Curbing the Death Squads
In December 1983, the Reagan administration promised Magana
an additional US$100 million in military aid if his government
took action against the death squads and dismissed from their
official posts or transferred abroad at least eight armed forces
officers and one civilian who had been identified as death squad
leaders. Vice President George Bush personally visited San
Salvador, however, to deliver the more decisive message that aid
would be cut off if the abuses did not stop. The United States
specifically asked for a halt to secret arrests by the three
security forces and demonstrable progress in the court cases
involving the murders of the churchwomen and the AIFLD advisers.
In response, senior Salvadoran officials and the armed forces
leadership pledged a major crackdown on right-wing death squad
activity and asked the United States for technical and
investigative assistance in dealing with these groups. The
Salvadoran Army also quietly dismissed or transferred abroad the
officers whose names were on the United States list of suspects.
In addition, the PN arrested a captain who had been linked to the
murder of the two AIFLD advisers, but he was held on charges
unrelated to the killings.
Despite these actions, the existence of the death squads
remained a controversial issue in the United States in the mid1980s . In congressional testimony in February 1984, former United
States ambassador to El Salvador Robert E. White identified six
wealthy Salvadoran landowners, then living in exile in Miami, as
the principal financiers of the death squads. Critics of the
Reagan administration's Salvadoran policy also alleged that the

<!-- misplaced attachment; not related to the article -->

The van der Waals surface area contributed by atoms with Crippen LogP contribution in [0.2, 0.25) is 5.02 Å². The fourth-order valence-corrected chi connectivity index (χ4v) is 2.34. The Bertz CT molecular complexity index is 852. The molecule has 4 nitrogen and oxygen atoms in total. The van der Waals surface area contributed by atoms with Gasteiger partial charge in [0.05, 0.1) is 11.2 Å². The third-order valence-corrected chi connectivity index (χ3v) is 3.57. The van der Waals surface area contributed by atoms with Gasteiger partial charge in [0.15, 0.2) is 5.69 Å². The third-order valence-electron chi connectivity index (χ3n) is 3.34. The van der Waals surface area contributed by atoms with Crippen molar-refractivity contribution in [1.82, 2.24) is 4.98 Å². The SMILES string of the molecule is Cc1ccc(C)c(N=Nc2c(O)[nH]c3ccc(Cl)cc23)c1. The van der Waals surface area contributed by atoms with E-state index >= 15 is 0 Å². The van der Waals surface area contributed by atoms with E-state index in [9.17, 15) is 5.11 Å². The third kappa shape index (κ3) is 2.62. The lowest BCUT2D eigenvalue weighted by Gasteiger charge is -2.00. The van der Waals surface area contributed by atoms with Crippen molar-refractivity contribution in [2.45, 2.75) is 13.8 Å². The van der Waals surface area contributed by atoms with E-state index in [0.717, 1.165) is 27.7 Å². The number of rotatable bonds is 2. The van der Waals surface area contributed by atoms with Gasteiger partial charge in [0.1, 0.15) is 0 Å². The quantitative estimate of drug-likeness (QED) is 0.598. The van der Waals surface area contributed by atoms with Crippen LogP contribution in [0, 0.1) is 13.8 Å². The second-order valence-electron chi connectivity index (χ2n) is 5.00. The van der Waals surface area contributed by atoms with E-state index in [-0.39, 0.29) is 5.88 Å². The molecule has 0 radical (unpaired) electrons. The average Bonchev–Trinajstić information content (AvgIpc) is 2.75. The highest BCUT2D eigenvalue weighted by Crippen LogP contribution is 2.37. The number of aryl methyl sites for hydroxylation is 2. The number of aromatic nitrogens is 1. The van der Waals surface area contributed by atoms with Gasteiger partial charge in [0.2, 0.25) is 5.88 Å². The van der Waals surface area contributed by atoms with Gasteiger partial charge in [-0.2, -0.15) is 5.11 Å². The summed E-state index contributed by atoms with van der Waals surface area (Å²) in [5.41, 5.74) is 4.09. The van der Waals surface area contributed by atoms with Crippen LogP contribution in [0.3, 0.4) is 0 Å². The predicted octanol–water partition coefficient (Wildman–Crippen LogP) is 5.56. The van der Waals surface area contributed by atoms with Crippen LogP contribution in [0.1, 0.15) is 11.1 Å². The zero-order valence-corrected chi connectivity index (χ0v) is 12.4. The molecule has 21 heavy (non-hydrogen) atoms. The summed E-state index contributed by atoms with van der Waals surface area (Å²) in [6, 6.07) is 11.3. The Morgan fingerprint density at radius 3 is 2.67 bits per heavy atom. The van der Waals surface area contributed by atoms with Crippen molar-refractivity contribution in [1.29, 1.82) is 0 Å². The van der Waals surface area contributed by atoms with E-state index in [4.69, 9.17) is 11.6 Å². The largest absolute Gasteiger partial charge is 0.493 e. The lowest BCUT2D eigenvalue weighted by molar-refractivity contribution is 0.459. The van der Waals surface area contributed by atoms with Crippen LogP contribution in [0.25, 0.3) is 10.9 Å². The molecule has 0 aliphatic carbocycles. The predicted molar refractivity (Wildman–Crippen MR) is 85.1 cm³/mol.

United States had indirectly supported the death squads. After a
six-month investigation, however, the United States Senate Select
Committee on Intelligence reported in October 1984 that there was
no evidence to support such allegations.
In 1984 and 1985, Duarte transferred to lesser positions
several military officers with alleged links to death squads.
During the 1984-88 period, the civilian government and armed
forces reiterated their opposition to death squad activity and
their commitment to dealing with the problem. As a result, death
squad killings declined sharply. According to Tutela Legal, the
annual totals of death squad killings were 225 in 1984, 136 in
1985, 45 in 1986, and 24 in 1987. Although violence continued to
be endemic in El Salvador, the number of politically motivated
deaths reported in the Salvadoran press averaged 28 per month
during the first half of 1987, as compared with 64 in 1984 and
140 in 1983. These figures probably were inexact, but they
indicated a general downward trend. Of the 183 political murders
reported in the local press during the first nine months of 1987,
most were attributed to the FMLN; only 2 were blamed on the
extreme right and 5 on military personnel.
Death squad activities began to pick up, however, in late
1987 after the signing of the Central American Peace Agreement.
The number of right-wing death squad killings reportedly
continued to creep upward in 1988. According to Tutela Legal,
suspected right-wing death squads killed thirty-two civilians
during the first half of 1988.
Data as of November 1988